de familia, Family Doctor, and one of the episodes
was the most watched episode in Spanish television—when my character got married to the female
character. It was a prime time TV series that ran for
five years and could have run another five or ten
years. But for me it was very tough because of everything, the work and popularity. So one day I was driving the car, literally, and I stopped, and I said, “This
is it, I have to change.” I went home—and I’m lucky
enough to have a wife who doesn’t say no easily—
and I asked her, “What if we just quit and go to the
States, to Boston, and take a sabbatical year?” And
that’s exactly what we did.
After my two years at Suffolk Madrid, where I
started studying just to practice my English and to
start reading, we came here to Boston. After that sabbatical year, I kept flying every month to Boston. I went
to the New England Conservatory, I studied composition with John Heiss, and orchestra conducting with
Richard Hoenich, and when I went back to Spain I had
two or three commissions on the table—I composed
a musical tale, “El soldadito de plomo,” The Little Tin
Soldier, and another one, “La flor más grande del
mundo,” both recorded by Deutsche Grammophon

for a CD that was the most sold classical music CD
in 2004. I composed the classical music score for a
Snow-White Ballet, featuring the lead dancer from the
London Royal Ballet, Tamara Rojo. And now the alma
mater from Boston. I can’t be happier.
Right now I’m commissioned by the Royal Opera
House in Madrid to inspire an audience that doesn’t
usually go to the Opera House. I’m starting to compose an operetta called “The Do It Yourself Opera.”
The main idea is to start with an empty stage; I walk
out and we start to build an opera in two hours, finishing with the orchestra and the designing, the actors,
singers, and everything.
[A+S] You’ve been so successful in Spain and the
entertainment industry. What made you decide to go
back to school at Suffolk University?
[EA] It was because of English—I remember my sisters and I spoke English in our house in Chicago,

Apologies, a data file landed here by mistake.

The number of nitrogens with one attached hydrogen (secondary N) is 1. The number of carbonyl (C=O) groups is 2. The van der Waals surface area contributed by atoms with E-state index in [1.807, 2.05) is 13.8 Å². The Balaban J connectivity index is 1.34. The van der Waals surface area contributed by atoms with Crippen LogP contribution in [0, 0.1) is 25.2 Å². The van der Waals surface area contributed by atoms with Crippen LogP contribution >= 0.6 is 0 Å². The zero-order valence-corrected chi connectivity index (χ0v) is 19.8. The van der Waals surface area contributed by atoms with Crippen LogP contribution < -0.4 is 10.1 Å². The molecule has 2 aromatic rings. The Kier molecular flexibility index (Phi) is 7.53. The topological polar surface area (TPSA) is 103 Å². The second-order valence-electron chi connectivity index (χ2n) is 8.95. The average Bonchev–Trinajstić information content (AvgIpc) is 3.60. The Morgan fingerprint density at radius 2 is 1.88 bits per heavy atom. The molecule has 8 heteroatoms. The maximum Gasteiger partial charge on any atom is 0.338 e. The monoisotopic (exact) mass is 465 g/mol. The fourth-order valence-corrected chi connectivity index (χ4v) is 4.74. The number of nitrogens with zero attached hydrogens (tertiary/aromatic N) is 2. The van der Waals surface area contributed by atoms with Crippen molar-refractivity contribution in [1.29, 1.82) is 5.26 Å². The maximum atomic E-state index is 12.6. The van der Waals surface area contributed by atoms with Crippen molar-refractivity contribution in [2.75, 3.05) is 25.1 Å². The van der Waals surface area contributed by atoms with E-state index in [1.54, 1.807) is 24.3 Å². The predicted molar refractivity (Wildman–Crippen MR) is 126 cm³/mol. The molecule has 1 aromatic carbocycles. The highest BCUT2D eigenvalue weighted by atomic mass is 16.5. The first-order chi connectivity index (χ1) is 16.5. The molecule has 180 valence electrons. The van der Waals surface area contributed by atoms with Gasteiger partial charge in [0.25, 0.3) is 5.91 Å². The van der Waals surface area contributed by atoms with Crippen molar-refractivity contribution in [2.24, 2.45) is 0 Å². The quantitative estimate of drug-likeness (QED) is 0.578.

and my father decided that in school we could speak
English, but not at home, because we were forgetting
Spanish. Ten years ago I remember having a conversation with my sisters and suddenly I noticed that my
English was becoming terrible. So I said it would be
a good idea to study English but do it in an unofficial
way, and at the same time, study history.

Above and Left: Aragón reheases the alma mater
with a student and faculty group during the summer
before the Centennial Celebration.



after college//SPOTLIGHT
Left: At Suffolk University’s Centennial Celebration, September 21,
2006, Emilio hugs English professor Fred Marchant, acknowledges
the audience, and applauds the chorus after their performance of
the alma mater.

family and I think that being the fourth generation of a
family of artists and comedians, you look at life from
a different angle. When Ken called to tell me that the
University decided to give me this honorary degree,
everybody in my family felt like the degree was being
given to each one of them. It was beautiful. I came with
my parents and my sister. Two other ones couldn’t
come, but they were calling me every ten minutes. It
was a beautiful, impossible-to-forget moment being
on stage and receiving the degree from Ken.
[A+S] Of all the different entrepreneurial and charita-

[A+S] What was it like living in Boston for a year?
[EA] For the first time in years, we could have a coffee

it’s very difficult to juggle when your show is cancelled
after success and suddenly, in a year, people forget
you. You really are at the top of a mountain, then
suddenly nobody calls you…and it’s a curious phenomenon because producers of other TV shows, if
you’ve been in a very successful show, say we’re not
going to call because he’s still ‘doctor whatever,’ so